A Nashville makeup artist quoted in celebrity journalist Kitty Kelley’s latest release, Oprah A Biography, is calling foul on some of the statements Kelley attributed to her.
Joyce Daniel Hill's attorney, Rose Palermo, said Kelley misrepresented what Hill, who gave makeup advice to the news staff at WTVF-TV in the 1970s, told the writer in a conversation two years ago. Winfrey got her first job in television at the Nashville station, then called WLAC-TV.
Hill said she never told writer Kitty Kelley, as Kelley alleges in her book released last week, that the television superstar may have bleached her skin to look lighter.
Kelley quoted Hill as saying, “We were just getting used to color cameras in those days and had only a few shades of pancake makeup available. I blended a special shade for Oprah. She is considerably lighter now than she was 34 years ago. I have no idea why. Maybe it's just better makeup artists or some kind of skin bleaching.”
Hill said Friday, according to her attorney, that she never told Kelley she blended a “special shade” of makeup for Winfrey.
“As a matter of fact, we were not using pancake then,” Hill said. “We were using a TV makeup by Vincent Kehoe called RCMA.” She recalled the shade that Winfrey used, “K-N2 or 3.”
Hill said Kelley asked her whether Winfrey bleaches her skin. “I told her, I have no idea if she bleaches her skin.” She said Kelley pressed her on the subject, saying, “Can't you give me some gossip?” She said she responded, “I don't do gossip.”
The makeup artist said she is “distraught” that Kelley has distorted what she said about Winfrey. “What I told her must have been too upbeat.”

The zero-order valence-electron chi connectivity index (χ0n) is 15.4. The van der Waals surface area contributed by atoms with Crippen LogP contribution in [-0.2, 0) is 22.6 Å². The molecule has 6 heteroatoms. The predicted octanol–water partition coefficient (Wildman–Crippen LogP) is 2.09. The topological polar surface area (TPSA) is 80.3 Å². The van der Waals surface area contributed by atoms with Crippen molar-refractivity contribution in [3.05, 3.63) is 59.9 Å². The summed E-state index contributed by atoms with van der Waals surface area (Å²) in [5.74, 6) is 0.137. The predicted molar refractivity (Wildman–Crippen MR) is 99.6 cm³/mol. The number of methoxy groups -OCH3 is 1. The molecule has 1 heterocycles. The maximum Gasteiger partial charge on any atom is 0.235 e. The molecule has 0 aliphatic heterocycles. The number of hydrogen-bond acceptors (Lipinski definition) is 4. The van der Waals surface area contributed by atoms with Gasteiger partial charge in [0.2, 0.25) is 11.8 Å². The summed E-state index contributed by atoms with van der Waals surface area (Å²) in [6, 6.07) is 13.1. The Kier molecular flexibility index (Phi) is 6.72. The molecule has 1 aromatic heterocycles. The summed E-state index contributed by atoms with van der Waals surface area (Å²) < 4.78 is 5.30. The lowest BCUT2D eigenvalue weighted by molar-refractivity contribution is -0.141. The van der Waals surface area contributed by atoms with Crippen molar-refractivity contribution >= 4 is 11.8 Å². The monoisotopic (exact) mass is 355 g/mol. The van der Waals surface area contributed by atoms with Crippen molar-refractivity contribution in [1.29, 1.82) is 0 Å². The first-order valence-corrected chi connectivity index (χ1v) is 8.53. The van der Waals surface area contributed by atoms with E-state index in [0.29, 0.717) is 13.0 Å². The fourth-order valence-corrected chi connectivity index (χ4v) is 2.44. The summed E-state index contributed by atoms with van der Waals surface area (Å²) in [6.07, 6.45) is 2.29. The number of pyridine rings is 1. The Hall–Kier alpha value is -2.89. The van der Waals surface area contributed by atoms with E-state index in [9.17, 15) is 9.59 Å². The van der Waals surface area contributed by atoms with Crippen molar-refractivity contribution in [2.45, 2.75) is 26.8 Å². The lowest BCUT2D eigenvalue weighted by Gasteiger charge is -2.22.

Hill said that Winfrey “was a joy to work with,” more than 30 years ago, but she has had no contact with the superstar since then.
The book, at 524 pages, contains “lengthy rehashes of well-known embarrassments” with “nothing new to add to these stories,” according to a New York Times review.
One piece of new information is a section that claims Vernon Winfrey isn’t the media mogul’s biological father. It was that chapter that Winfrey referenced when she made her only public comment on the book.
People magazine got the scoop.
Winfrey was in New York on Monday presenting an award to her best friend, Gayle King, when she said referenced the book, noting last week was a “rough one.”
“Gayle got herself worked out with all my new daddies coming out,” People reported Winfrey said. “This, too, shall pass.”
The fact that Kelley’s latest work is raising questions should not be a surprise for those familiar with the writer’s unauthorized biographies of celebrities and politicians. Previous works covered Frank Sinatra, the British Royal Family and the Bush family, among others.
His Way, the Sinatra story, details his tumultuous marriages, alleged affairs and his links to the Mob; and in The Family, the story of the Bush family, Kelley claimed that George W. Bush snorted cocaine at Camp David during his father's presidency.